Joe Franklin (PhD ’10, Cell Biology)

What is your current profession/job? What did you study at Yale? When did you graduate?

I’m an Associate Director for Policy at the US Food and Drug Administration in Washington D.C. At FDA, our team has been implementing a new approval pathway for “biosimilars,” which are follow-on (or “generic”) biological products. “Biological products” are an important category of drugs that are generally much more molecularly complex than conventional, “small-molecule” drugs. Congress created the biosimilar pathway as part of the Affordable Care Act in 2010 to promote price competition and innovation in this area.

At Yale, I studied the cell biology and genetics of the human pathogen, Trypanosoma brucei. T. brucei is in a group of eukaryotic parasites called kinetoplastids that are responsible for several diseases in humans and animals. Among other projects, we were able to work with sequencing techniques and bioinformatics to collect vast amounts of data about the small RNAs present in T. brucei. I graduated from Yale in 2010 with a PhD in cell biology.

What do you like most about your current role? What do you find most challenging and/ or rewarding?

I’ve been an attorney at FDA for about 4 years. I’ve been incredibly lucky to work every day on a complex field of law that is constantly evolving and vital to public health. I have a great variety of colleagues that I get to work with at the agency—these are the scientific and medical experts that review the data and evaluate whether a new drug meets the standards for approval. The work at the agency is challenging from a technical perspective, and what I love most is communicating with scientists and physicians and helping them to understand the implications of the laws and regulations that govern the agency’s actions.

How did your time at Yale shape your career trajectory?

I don’t work as a scientist anymore and, to be frank, one of the most important things I learned about myself at Yale was that I didn’t want to pursue a career in bench science. That being said, I would not have ended up in my current job—and I wouldn’t enjoy my current job as much—had I not developed an understanding and facility with cell biology and related biomedical subjects at Yale.

What are the main skills that you acquired as a PhD student which help make you successful in your current career?

There are two things that are crucial to my current career: subject-matter expertise and effective verbal communication.

First, grad school is a great place to develop the skills and focus needed to become an expert in a complex field. I’m working now in a different universe, one of law and policy, and it has been natural to apply the skills I learned in graduate school to becoming competent and useful as an attorney.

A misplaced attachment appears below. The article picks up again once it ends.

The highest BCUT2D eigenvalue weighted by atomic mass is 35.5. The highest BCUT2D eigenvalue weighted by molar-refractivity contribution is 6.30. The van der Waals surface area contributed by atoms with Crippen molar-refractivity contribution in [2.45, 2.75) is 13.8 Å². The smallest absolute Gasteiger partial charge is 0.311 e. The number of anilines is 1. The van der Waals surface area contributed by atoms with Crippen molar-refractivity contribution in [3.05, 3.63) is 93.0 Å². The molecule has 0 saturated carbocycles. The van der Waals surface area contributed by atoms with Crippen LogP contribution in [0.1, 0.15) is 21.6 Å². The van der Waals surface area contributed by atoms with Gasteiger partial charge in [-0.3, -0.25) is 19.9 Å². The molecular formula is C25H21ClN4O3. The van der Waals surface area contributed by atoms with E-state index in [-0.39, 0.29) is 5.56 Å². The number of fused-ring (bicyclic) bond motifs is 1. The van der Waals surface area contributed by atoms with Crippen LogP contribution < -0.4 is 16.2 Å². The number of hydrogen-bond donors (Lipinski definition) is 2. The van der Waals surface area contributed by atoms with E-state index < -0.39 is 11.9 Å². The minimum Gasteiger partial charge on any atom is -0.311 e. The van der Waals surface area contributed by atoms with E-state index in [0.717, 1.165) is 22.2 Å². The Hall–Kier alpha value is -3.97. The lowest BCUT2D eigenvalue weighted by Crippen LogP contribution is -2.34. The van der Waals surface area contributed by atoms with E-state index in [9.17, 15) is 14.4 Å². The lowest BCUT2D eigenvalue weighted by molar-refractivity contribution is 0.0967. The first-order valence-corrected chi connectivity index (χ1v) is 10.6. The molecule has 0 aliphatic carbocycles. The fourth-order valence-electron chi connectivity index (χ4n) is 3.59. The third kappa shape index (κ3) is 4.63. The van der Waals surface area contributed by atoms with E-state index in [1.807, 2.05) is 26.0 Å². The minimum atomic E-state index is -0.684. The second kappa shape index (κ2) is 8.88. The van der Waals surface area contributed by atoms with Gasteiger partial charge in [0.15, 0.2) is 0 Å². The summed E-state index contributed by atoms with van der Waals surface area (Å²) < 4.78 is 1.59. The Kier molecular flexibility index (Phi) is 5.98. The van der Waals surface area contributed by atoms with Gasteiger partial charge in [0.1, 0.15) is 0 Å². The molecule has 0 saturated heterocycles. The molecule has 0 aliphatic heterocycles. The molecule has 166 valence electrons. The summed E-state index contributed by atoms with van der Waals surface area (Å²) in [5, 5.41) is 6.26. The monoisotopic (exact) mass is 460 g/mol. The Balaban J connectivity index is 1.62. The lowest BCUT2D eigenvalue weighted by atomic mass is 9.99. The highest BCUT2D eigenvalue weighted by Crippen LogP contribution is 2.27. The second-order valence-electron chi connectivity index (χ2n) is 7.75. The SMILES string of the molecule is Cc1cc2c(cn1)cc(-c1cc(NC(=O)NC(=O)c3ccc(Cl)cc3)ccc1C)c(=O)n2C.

Second, communication: there is constant pressure as a PhD student to become better at communicating technical concepts. Looking back, this is probably where I grew the most during grad school. I was constantly presenting my work to colleagues and conferences and teaching undergraduate classes. These experiences translate directly to other fields, including my current job.

Finally, my time as a PhD student was an immersion in scientific ideas. Weekly lab meetings, seminars, conferences—it was exciting to be a member of this scientific community and to develop an understanding of a variety of interrelated biomedical fields. As an attorney in a biomedical field, pharmaceutical regulation, it’s very helpful to be fluent in the relevant science.

Did you acquire any professional experience related to your line of work while in graduate school?

I really did not spend much time during grad school on work outside my thesis project, though I became very interested in the controversy over the patenting of biological discoveries and this piqued my interest in law school. From the perspective of developing one’s career trajectory, it’s important to be open to subject matter outside of one’s comfort zone.

What advice would you offer PhDs who are interested in your line of work?

To do the work I’m doing now, I had to go to law school. I would only recommend going to law school after giving serious thought to whether (1) studying the law and (2) practicing as an attorney both sound attractive. I should have done more of that before jumping into a new field and I consider myself very lucky that being attorney turned out to be such a great fit. I really think that if you want to change fields, the best thing you can do is to find people in that field who seem to love their work and talk to them about their job and lifestyle.